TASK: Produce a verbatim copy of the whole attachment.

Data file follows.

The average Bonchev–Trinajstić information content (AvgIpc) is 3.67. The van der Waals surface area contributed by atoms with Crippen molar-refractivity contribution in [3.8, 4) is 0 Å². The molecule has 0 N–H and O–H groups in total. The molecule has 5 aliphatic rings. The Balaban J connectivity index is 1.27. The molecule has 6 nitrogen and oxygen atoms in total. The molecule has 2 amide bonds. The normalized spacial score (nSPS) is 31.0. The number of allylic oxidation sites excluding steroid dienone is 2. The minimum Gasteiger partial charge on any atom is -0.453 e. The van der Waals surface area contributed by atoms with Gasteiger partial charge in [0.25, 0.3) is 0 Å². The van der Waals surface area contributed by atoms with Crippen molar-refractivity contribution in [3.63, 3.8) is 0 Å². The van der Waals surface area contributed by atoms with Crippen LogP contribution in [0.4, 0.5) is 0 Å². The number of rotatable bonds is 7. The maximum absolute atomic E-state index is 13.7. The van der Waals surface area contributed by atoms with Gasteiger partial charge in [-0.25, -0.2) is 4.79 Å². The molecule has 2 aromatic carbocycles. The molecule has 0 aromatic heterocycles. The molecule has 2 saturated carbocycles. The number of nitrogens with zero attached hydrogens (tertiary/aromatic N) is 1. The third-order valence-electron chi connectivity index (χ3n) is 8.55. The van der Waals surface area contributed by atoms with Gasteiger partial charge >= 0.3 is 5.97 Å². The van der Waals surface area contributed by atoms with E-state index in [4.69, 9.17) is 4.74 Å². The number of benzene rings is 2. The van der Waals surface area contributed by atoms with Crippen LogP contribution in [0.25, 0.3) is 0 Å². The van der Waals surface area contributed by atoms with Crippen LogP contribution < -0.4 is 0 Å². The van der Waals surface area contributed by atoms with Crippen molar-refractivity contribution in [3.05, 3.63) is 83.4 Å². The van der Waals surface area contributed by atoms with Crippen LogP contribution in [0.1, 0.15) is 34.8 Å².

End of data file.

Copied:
The average Bonchev–Trinajstić information content (AvgIpc) is 3.67. The van der Waals surface area contributed by atoms with Crippen molar-refractivity contribution in [3.8, 4) is 0 Å². The molecule has 0 N–H and O–H groups in total. The molecule has 5 aliphatic rings. The Balaban J connectivity index is 1.27. The molecule has 6 nitrogen and oxygen atoms in total. The molecule has 2 amide bonds. The normalized spacial score (nSPS) is 31.0. The number of allylic oxidation sites excluding steroid dienone is 2. The minimum Gasteiger partial charge on any atom is -0.453 e. The van der Waals surface area contributed by atoms with Gasteiger partial charge in [0.25, 0.3) is 0 Å². The van der Waals surface area contributed by atoms with Crippen molar-refractivity contribution in [3.63, 3.8) is 0 Å². The van der Waals surface area contributed by atoms with Crippen LogP contribution in [0.4, 0.5) is 0 Å². The number of rotatable bonds is 7. The maximum absolute atomic E-state index is 13.7. The van der Waals surface area contributed by atoms with Gasteiger partial charge in [-0.25, -0.2) is 4.79 Å². The molecule has 2 aromatic carbocycles. The molecule has 0 aromatic heterocycles. The molecule has 2 saturated carbocycles. The number of nitrogens with zero attached hydrogens (tertiary/aromatic N) is 1. The third-order valence-electron chi connectivity index (χ3n) is 8.55. The van der Waals surface area contributed by atoms with Gasteiger partial charge >= 0.3 is 5.97 Å². The van der Waals surface area contributed by atoms with E-state index in [4.69, 9.17) is 4.74 Å². The number of benzene rings is 2. The van der Waals surface area contributed by atoms with Crippen LogP contribution in [0.25, 0.3) is 0 Å². The van der Waals surface area contributed by atoms with Crippen LogP contribution < -0.4 is 0 Å². The van der Waals surface area contributed by atoms with Crippen molar-refractivity contribution in [3.05, 3.63) is 83.4 Å². The van der Waals surface area contributed by atoms with Crippen LogP contribution in [0.1, 0.15) is 34.8 Å².